Wallah! A little garnish with a red pepper plopped on top and my dish is party ready!

Tess, Paul, and I are the first to arrive. It’s apparent that the women got the memo…wear black!


The tent is in Nina’s yard (Nina’s the one in the middle), Tess and Paul are staying upstairs in the house to the left, and my house is behind the tent to the right. We live in close proximity. It’s a good thing we like each other…a lot! And there’s the elegant teepee! So far the weather is ideal. We may not need the tent but it adds an element of security against sudden climate change.


Sudi and Paul chill with a couple of Bintangs as the other guests trickle in. It’s decided that gifts and games come first. Darkness descends so the group moves inside and the fun continues!

P1050312Julie, the neighbor just a little farther down the path, is prepared. She brought games. In animated detail she explains the first one. She calls it Pass the Parcel. It’s like musical chairs but with a wrapped package. As the music plays, the gift is passed from one to the next around the circle. When the music stops, the one holding the gift unwraps a layer only to find another wrapped parcel inside. But a note also comes with each layer bearing instructions that must be followed. This part reminds me of spin the bottle!

To ensure that Dewi, the youngest member of our diverse group, remains engaged and entertained, she is charged with the task of performing every instruction along with the person who was lucky enough to be left holding the box.

P1050326Here Dewi and her Dad dance with a chair. Later, Dewi and Tess lay on their backs and ride bicycles. Dewi is in her element. All agree that she’s a born entertainer. Her antics are rib tickling funny.


Finally it’s the moment everyone has been waiting for…the white elephant! Gifts are taken from their place under the tree and stacked on the table in the middle.

P1050316Everyone has a turn selecting a wrapped package and opening it.

P1050328Stealing is encouraged but I’m the only one who acts on it. Yaniq (in the hat) has unwrapped a jar of peanut butter. There are few things I enjoy more than peanut butter. I really like the photo frame that came in my package, but…gotta have the peanut butter. Yaniq yields his loot without a fight.


The last gift to be opened is a lovely surprise. Ketut made a special trip to Kintamani yesterday to pick up his white elephant. We were all touched and thrilled to get these bracelets, hand-made by his wife Komang, with our names stitched in red letters.

P1050343I’m Serry. It’s an upgrade from Zelly. That was Ketut’s first stab at my foreign sounding name!

With all the fun, we’ve worked up an appetite. Christmas smorgasbord in Bali is an exotic feast. The countertop groans with bounty. There is smoked chicken, mei goreng, pumpkin soup, salad rolls, garlic toast, sayur urab, smoked duck, and my green curry. Wine flows freely, as does laughter and conversation. For dessert, Nina breaks out her tins of Christmas cookies, all red and green frosting with sprinkles. We’re stuffed but still manage to put a sizeable dent in the cookie inventory!

Games and gifts finished, Nina disappears with Dewi. The party princess is finally tired and it’s time for bed. I sneak a peak at the clock. Half past midnight! Christmas 2013 has passed. The guests file out, droopy-eyed but smiling. Then Tess and I do what we have probably done after Christmas feasting countless times before…I wash, she wipes, and pretty soon the kitchen sparkles.

P1050334Thanks, Nina, Sudi, and Dewi. Merry Christmas to all, and to all a happy good night!

Next stop…Christmas!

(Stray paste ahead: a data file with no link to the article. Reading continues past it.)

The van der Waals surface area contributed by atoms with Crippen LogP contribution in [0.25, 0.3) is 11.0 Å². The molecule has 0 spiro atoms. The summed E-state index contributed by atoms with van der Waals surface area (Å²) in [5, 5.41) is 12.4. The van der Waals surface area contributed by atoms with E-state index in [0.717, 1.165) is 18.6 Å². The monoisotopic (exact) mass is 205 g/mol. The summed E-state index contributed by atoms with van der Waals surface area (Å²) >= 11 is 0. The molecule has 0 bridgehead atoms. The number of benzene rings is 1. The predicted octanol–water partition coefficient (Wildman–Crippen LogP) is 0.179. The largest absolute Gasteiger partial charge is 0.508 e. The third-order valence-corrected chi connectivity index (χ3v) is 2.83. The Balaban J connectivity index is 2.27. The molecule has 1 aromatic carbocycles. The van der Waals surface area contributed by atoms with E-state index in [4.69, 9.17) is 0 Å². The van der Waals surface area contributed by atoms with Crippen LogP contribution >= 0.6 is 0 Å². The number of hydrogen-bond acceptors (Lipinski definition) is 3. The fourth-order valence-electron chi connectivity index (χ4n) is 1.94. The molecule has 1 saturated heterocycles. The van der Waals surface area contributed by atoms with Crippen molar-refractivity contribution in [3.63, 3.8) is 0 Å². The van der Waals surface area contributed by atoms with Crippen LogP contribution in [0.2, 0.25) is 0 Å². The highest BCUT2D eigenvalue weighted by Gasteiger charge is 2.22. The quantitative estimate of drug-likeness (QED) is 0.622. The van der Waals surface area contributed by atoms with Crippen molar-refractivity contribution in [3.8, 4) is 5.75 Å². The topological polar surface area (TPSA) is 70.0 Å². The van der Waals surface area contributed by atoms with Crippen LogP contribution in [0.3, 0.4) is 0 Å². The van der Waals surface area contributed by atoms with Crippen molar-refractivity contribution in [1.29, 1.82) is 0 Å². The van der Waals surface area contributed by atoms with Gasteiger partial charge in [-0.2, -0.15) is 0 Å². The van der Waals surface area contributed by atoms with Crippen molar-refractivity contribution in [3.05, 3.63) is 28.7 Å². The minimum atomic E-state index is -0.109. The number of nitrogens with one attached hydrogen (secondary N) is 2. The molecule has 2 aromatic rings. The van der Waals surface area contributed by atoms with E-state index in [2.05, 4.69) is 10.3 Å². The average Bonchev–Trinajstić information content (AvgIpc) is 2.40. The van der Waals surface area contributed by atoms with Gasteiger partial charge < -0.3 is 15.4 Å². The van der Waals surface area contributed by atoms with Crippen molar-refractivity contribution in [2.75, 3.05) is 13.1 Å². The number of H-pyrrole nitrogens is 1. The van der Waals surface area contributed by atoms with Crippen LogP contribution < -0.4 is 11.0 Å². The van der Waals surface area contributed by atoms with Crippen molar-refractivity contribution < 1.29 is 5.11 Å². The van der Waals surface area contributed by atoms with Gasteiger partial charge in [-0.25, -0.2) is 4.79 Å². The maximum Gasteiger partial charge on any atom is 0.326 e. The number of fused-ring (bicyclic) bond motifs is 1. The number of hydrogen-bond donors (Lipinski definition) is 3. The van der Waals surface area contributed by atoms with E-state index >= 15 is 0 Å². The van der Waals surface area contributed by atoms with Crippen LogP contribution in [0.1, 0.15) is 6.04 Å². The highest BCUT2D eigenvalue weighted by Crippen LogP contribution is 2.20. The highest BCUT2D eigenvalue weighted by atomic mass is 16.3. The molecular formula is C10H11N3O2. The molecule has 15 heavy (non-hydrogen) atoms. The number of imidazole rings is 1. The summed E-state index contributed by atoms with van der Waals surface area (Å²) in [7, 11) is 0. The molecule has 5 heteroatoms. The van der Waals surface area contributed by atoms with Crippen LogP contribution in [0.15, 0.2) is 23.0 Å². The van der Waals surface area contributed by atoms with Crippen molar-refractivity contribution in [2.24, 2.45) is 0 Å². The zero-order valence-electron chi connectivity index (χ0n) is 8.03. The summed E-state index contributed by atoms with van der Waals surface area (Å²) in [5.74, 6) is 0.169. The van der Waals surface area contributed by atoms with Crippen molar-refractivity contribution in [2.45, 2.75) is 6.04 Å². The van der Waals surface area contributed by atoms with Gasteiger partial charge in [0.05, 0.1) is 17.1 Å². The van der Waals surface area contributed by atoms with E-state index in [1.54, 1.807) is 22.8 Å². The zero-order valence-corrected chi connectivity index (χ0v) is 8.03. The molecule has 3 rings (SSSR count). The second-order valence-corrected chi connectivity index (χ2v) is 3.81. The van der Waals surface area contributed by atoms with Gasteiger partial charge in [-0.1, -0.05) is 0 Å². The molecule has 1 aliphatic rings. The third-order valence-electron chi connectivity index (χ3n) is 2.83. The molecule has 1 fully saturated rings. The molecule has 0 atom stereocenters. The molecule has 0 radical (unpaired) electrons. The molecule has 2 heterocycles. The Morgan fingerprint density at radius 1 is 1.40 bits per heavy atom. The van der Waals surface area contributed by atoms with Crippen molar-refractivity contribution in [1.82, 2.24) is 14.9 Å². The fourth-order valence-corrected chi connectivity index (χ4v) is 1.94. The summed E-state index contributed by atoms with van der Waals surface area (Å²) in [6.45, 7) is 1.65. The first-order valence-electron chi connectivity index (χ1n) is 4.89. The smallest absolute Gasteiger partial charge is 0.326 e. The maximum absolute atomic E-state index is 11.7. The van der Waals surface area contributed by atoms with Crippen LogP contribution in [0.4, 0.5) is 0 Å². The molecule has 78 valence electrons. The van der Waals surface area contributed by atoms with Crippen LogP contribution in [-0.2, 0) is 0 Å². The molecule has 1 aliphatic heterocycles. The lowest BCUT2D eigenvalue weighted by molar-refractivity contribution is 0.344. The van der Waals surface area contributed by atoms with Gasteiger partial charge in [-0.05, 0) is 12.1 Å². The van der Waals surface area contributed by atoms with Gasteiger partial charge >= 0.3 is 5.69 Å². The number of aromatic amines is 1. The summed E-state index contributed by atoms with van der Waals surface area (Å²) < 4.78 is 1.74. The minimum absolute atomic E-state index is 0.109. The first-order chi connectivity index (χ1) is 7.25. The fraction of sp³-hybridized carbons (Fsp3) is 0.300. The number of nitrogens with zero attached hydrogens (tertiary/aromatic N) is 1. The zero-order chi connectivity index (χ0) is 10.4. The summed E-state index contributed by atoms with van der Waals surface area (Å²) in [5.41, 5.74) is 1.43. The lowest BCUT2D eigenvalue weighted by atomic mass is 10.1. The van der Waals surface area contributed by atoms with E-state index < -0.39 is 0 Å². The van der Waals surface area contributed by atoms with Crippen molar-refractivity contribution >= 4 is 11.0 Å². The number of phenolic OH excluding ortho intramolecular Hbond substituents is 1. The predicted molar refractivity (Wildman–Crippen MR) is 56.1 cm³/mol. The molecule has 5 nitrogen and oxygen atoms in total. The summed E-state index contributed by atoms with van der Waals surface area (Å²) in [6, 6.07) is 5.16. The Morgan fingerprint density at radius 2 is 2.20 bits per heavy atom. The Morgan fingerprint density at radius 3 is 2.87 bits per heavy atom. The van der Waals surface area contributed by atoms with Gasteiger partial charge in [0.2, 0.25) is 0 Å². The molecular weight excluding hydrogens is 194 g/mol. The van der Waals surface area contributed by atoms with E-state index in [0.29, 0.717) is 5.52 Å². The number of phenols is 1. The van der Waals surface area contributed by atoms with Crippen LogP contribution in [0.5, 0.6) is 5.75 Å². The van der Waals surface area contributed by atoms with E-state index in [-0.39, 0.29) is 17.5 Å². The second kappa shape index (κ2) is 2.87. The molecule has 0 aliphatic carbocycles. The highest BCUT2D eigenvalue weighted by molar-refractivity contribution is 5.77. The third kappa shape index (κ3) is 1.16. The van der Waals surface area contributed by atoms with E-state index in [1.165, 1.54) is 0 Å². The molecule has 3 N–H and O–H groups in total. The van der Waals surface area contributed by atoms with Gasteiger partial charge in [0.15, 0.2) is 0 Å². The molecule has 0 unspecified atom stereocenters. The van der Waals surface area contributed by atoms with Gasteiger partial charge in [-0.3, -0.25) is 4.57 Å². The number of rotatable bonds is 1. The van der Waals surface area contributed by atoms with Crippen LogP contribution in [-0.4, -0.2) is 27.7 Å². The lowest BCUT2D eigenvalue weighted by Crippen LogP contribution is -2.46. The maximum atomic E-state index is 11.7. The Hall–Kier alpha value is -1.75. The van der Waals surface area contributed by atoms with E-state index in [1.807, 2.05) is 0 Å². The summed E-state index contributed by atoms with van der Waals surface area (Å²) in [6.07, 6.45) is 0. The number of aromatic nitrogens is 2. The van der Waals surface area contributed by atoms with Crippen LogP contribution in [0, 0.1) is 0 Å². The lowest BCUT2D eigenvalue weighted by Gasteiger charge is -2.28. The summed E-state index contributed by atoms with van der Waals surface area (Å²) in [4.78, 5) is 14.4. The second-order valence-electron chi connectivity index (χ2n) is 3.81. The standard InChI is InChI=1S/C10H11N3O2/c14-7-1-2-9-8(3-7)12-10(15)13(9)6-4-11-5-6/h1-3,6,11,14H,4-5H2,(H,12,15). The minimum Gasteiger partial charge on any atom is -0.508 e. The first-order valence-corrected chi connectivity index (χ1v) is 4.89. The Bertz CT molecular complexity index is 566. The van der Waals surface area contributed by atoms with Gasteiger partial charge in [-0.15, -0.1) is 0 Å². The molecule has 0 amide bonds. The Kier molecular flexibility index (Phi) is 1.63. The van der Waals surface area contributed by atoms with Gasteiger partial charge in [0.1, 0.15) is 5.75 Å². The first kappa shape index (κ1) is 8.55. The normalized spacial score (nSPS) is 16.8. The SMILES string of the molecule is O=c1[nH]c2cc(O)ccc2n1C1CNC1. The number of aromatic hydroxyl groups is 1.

Well, we polished off Thanksgiving just in time for Christmas. Nonstop, aren’t they? The holidays…

The tree arrived from New Jersey making the trip up the 24 floors (I stand corrected, I thought it was 21) on Kellen’s back, to their penthouse apartment. We had spent several days prior determining which tiny space would be the best for a potentially tall but hopefully skinny, tree. Kellen ceremoniously secured it in it’s stand…PERFECTION!

The scent of evergreen permeated the air. Joy lit candles and turned on Christmas music. Let the festivities begin! Then she hauled out boxes, upon boxes, and more boxes of ornaments, each one lovingly wrapped in newspaper. As she disrobed them each had a story. Joy is the historian, the keeper of old photos and family relics, the sentimental promoter of tradition. She’s also the undisputed boss.

“Do you like to do lights, mom?” Joy asked in a voice that translated, “Your job is lights!” I don’t think I’ve ever NOT done the lights. It’s an art that I don’t entrust to anyone else. They have to be done right. And this year they have to be perfect because if they aren’t, Kellen will disassemble them and make them so! I know this about him! He is more OC, AR. and BS than I am! (No, I won’t decipher the acronyms!) And make no mistake, I love that about him!

So I did the lights and Kellen approved. Whew! Then, because he has height going for him and the right tools for the job, he was assigned the task of affixing the tree topper. He nailed it. Good job Kellen!

About this time empty boxes, scraps of newsprint, unused strands of lights, and miscellaneous snowmen and Santas were strewn haphazardly about. Joy brought out the wine. She has an instinct for these things. Her timing is impeccable!

It was a muscat, sweet and fruity, just like the company! Kellen tried to achieve the same beautiful reflection through his Miller-champagne-of-bottle-beers but the results were not photo worthy. About that time we were singing along with Mariah Carey’s Christmas album, attempting to stretch our alto voices to the impossible registers of coloratura soprano with only moderate success. Then, at some point, the elves arrived to spit-polish and clean up.

Joy loves her beautiful tree…

and I love my sweet middle child…

The holidays: we love them, we hate them, we eat and drink and make too much merry, but I wouldn’t trade this time in New York for anything. Merry Christmas!